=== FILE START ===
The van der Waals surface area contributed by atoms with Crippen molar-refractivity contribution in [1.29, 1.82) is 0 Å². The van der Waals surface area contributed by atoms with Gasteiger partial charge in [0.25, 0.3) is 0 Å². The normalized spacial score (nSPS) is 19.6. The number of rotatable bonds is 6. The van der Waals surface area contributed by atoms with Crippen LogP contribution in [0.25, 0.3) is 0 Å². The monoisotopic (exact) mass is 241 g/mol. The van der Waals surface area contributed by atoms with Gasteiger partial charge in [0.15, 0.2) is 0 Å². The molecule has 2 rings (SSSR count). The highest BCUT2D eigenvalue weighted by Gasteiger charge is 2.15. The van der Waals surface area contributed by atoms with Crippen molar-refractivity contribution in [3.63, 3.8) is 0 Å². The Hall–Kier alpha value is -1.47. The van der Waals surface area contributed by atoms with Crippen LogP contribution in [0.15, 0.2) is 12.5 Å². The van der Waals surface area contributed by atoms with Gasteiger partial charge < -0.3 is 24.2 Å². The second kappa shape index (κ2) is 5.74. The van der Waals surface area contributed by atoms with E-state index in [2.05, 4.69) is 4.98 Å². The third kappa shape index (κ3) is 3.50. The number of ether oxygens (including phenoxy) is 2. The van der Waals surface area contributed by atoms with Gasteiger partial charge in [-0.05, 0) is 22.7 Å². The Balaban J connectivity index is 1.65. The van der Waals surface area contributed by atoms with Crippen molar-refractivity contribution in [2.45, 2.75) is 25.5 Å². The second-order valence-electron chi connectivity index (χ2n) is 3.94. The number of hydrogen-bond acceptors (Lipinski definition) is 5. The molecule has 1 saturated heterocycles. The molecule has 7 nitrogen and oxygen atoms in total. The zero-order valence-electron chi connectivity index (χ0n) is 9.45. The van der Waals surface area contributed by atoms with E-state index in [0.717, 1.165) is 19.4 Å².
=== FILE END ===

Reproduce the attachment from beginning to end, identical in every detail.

The van der Waals surface area contributed by atoms with Crippen molar-refractivity contribution in [1.29, 1.82) is 0 Å². The van der Waals surface area contributed by atoms with Gasteiger partial charge in [0.25, 0.3) is 0 Å². The normalized spacial score (nSPS) is 19.6. The number of rotatable bonds is 6. The van der Waals surface area contributed by atoms with Crippen LogP contribution in [0.25, 0.3) is 0 Å². The monoisotopic (exact) mass is 241 g/mol. The van der Waals surface area contributed by atoms with Gasteiger partial charge in [0.15, 0.2) is 0 Å². The molecule has 2 rings (SSSR count). The highest BCUT2D eigenvalue weighted by Gasteiger charge is 2.15. The van der Waals surface area contributed by atoms with Crippen molar-refractivity contribution in [3.63, 3.8) is 0 Å². The Hall–Kier alpha value is -1.47. The van der Waals surface area contributed by atoms with Crippen LogP contribution in [0.15, 0.2) is 12.5 Å². The van der Waals surface area contributed by atoms with Gasteiger partial charge < -0.3 is 24.2 Å². The second kappa shape index (κ2) is 5.74. The van der Waals surface area contributed by atoms with E-state index in [2.05, 4.69) is 4.98 Å². The third kappa shape index (κ3) is 3.50. The number of ether oxygens (including phenoxy) is 2. The van der Waals surface area contributed by atoms with Gasteiger partial charge in [-0.05, 0) is 22.7 Å². The Balaban J connectivity index is 1.65. The van der Waals surface area contributed by atoms with Crippen molar-refractivity contribution in [2.45, 2.75) is 25.5 Å². The second-order valence-electron chi connectivity index (χ2n) is 3.94. The number of hydrogen-bond acceptors (Lipinski definition) is 5. The molecule has 1 saturated heterocycles. The molecule has 7 nitrogen and oxygen atoms in total. The zero-order valence-electron chi connectivity index (χ0n) is 9.45. The van der Waals surface area contributed by atoms with E-state index in [0.717, 1.165) is 19.4 Å².